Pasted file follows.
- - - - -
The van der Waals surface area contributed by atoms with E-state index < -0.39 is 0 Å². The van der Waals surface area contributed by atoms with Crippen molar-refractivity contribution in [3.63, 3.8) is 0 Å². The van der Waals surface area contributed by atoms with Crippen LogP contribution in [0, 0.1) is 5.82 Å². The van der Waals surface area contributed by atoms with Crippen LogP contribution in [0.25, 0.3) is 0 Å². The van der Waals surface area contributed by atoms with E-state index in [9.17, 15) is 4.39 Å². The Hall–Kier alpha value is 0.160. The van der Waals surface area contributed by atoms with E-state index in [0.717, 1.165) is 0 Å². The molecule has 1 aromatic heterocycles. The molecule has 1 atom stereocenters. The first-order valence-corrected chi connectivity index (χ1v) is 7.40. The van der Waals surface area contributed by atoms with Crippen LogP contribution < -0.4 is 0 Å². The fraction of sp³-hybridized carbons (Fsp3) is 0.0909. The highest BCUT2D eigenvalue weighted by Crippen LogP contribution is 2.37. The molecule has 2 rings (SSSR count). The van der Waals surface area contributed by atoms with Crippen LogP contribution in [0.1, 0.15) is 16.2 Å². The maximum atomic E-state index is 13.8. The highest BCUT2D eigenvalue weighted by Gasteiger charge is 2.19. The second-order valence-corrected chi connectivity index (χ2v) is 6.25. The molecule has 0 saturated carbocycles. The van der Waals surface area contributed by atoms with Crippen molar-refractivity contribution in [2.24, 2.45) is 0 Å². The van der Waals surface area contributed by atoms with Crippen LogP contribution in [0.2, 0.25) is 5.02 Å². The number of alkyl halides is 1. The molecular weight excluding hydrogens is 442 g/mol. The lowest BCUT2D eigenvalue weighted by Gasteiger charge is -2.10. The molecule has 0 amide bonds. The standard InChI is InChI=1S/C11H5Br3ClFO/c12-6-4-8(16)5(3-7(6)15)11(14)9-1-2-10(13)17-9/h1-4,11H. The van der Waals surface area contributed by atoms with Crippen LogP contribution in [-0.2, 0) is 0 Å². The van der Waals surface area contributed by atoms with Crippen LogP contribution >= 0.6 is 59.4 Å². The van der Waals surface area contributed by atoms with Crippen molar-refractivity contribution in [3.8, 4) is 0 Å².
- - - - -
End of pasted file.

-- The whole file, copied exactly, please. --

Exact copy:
The van der Waals surface area contributed by atoms with E-state index < -0.39 is 0 Å². The van der Waals surface area contributed by atoms with Crippen molar-refractivity contribution in [3.63, 3.8) is 0 Å². The van der Waals surface area contributed by atoms with Crippen LogP contribution in [0, 0.1) is 5.82 Å². The van der Waals surface area contributed by atoms with Crippen LogP contribution in [0.25, 0.3) is 0 Å². The van der Waals surface area contributed by atoms with E-state index in [9.17, 15) is 4.39 Å². The Hall–Kier alpha value is 0.160. The van der Waals surface area contributed by atoms with E-state index in [0.717, 1.165) is 0 Å². The molecule has 1 aromatic heterocycles. The molecule has 1 atom stereocenters. The first-order valence-corrected chi connectivity index (χ1v) is 7.40. The van der Waals surface area contributed by atoms with Crippen LogP contribution < -0.4 is 0 Å². The fraction of sp³-hybridized carbons (Fsp3) is 0.0909. The highest BCUT2D eigenvalue weighted by Crippen LogP contribution is 2.37. The molecule has 2 rings (SSSR count). The van der Waals surface area contributed by atoms with Crippen LogP contribution in [0.1, 0.15) is 16.2 Å². The maximum atomic E-state index is 13.8. The highest BCUT2D eigenvalue weighted by Gasteiger charge is 2.19. The second-order valence-corrected chi connectivity index (χ2v) is 6.25. The molecule has 0 saturated carbocycles. The van der Waals surface area contributed by atoms with Crippen molar-refractivity contribution in [2.24, 2.45) is 0 Å². The van der Waals surface area contributed by atoms with Crippen LogP contribution in [0.2, 0.25) is 5.02 Å². The number of alkyl halides is 1. The molecular weight excluding hydrogens is 442 g/mol. The lowest BCUT2D eigenvalue weighted by Gasteiger charge is -2.10. The molecule has 0 amide bonds. The standard InChI is InChI=1S/C11H5Br3ClFO/c12-6-4-8(16)5(3-7(6)15)11(14)9-1-2-10(13)17-9/h1-4,11H. The van der Waals surface area contributed by atoms with Crippen LogP contribution in [-0.2, 0) is 0 Å². The van der Waals surface area contributed by atoms with Crippen LogP contribution >= 0.6 is 59.4 Å². The van der Waals surface area contributed by atoms with Crippen molar-refractivity contribution in [3.8, 4) is 0 Å².